The sustainability dictionary

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Abiotic Depletion

Abiotic resources are natural resources such as iron ore and crude oil that are considered non-living, as well as energy sources such as wind and running water. Depletion of abiotic resources is one of the Impact Categories that should be taken into account when making an LCA and is one of the most discussed Impact Categories.

Acidification

The acidification of soil and water is the result of a surplus of acidifying substances. These acidifying substances, mainly sulfur dioxide, nitrogen oxides and ammonia, end up in the soil via emissions through air. Acidification is bad for many plant species because important nutrients such as potassium, calcium and magnesium are washed away, which make plants susceptible to diseases. Nutrients that are still in the soil are also more difficult to absorb because rinsed out aluminum particles affect the very fine hair roots of plants. Another consequence of an ‘acidified’ soil is that there is an excess of nitrogen present in the soil. Plant species that thrive in nitrogen-poor soils, such as heathlands, are displaced by fast-growing plant species, such as nettles and blackberries, which require more nitrogen. As a result, biodiversity decreases.

Allocation

Allocation is the distribution of the input or output flows of a process (or product system) between the investigated product system and one or more other product systems. Distributions that can be made in accordance with ISO 14040 are: distributions based on physical connections, economic distributions and distributions based on factors such as weight, volume, energy, etc.

Biogenic CO2

The combustion, fermentation or gasification of biomass results in bioenergy. When producing bioenergy, CO2 is released into the atmosphere. Of course, CO2 is also released when fossil resources are burned, so what’s the difference? This lies in the origin of the CO2 that is released. While fossil resources release carbon dioxide that has been locked up underground for millions of years, the production of bioenergy releases CO2 that was absorbed through photosynthesis. CO2 + H2O + sunlight = biomass, remember? Biogenic carbon forms the short carbon cycle, with a set time span of 100 years. This means that it is assumed that within 100 years the carbon will be taken up by trees and plants, and is released again when the biomass ends up in an incinerator when it gets thrown away.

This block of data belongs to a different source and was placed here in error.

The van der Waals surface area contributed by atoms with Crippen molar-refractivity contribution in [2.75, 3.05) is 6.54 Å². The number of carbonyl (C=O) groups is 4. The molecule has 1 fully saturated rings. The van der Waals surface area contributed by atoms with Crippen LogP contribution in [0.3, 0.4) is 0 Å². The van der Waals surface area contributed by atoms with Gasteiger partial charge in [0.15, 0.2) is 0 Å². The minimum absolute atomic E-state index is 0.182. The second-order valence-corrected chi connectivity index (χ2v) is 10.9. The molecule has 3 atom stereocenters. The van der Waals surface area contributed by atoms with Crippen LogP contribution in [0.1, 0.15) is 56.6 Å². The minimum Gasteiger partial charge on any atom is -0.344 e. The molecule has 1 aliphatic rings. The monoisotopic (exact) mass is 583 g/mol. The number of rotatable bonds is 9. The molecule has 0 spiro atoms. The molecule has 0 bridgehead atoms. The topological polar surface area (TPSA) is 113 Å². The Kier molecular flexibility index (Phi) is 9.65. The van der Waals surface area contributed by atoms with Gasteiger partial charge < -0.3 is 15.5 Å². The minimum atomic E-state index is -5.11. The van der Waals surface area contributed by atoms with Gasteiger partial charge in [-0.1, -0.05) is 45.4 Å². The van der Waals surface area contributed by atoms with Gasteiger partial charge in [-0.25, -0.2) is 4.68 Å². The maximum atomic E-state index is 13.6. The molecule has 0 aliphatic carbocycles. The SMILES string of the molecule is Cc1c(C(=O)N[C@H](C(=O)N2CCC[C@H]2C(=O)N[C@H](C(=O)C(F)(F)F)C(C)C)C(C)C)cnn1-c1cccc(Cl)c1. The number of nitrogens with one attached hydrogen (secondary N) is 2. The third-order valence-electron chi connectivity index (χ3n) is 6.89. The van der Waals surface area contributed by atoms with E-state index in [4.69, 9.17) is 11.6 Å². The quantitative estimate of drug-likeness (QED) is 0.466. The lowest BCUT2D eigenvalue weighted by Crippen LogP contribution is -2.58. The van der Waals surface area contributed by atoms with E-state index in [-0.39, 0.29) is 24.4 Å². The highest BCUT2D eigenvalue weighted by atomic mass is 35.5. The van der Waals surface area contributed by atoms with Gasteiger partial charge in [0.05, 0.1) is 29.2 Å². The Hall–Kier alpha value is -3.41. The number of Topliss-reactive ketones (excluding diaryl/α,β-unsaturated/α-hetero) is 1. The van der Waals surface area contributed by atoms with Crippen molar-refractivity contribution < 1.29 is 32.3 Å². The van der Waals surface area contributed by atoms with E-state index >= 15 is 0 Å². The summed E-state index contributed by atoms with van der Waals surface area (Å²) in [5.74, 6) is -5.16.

Biomass & Bioenergy

Biomass refers to everything that has an organic origin and is therefore produced by organisms (plants and animals), such as wood. In other words, biomass is any kind of organic material that has absorbed sunlight and then stored it in the form of energy, i.e. through photosynthesis. Raw materials that have been transformed through geological processes, for example coal or natural gas, are not considered biomass. Bioenergy can be produced by burning, fermenting or gasifying biomass. This can be biomass in the form of unprocessed/raw biomass, but burning biofuel also results in bioenergy. A major advantage of bioenergy is that it can be used as an alternative to energy produced by fossil raw materials.

By-product

A by-product is a product that is unintentionally created in a production process, but has a useful and valuable application. In the sugar beet industry, for example, beet pulp and molasses are produced as by-products. These can be used for animal feed, fertilizer, or as raw material for the production of alcohol. Using by-products ensures that a larger proportion of the original raw materials is used, which ultimately results in less waste. Since these by-products have a value, part of the environmental impact of the production process in which the by-products are created is also allocated in an LCA. This is done through allocation.

Carbon footprint

When a carbon footprint is made of a product, company, or organization, the amount of CO2 emissions (or reductions) taking place are mapped. When making a carbon footprint, there are different emissions to distinguish. The Greenhouse Gas Protocol has grouped these emissions into different scope emissions. A distinction is made between direct CO2 emissions (scope 1) when for example diesel is burned at your production facility. Your own indirect CO2 emissions (scope 2) arising from generating the electricity that you use. And scope 3, which includes all other, indirect CO2 emissions, such as the transport of required raw materials and purchased raw materials.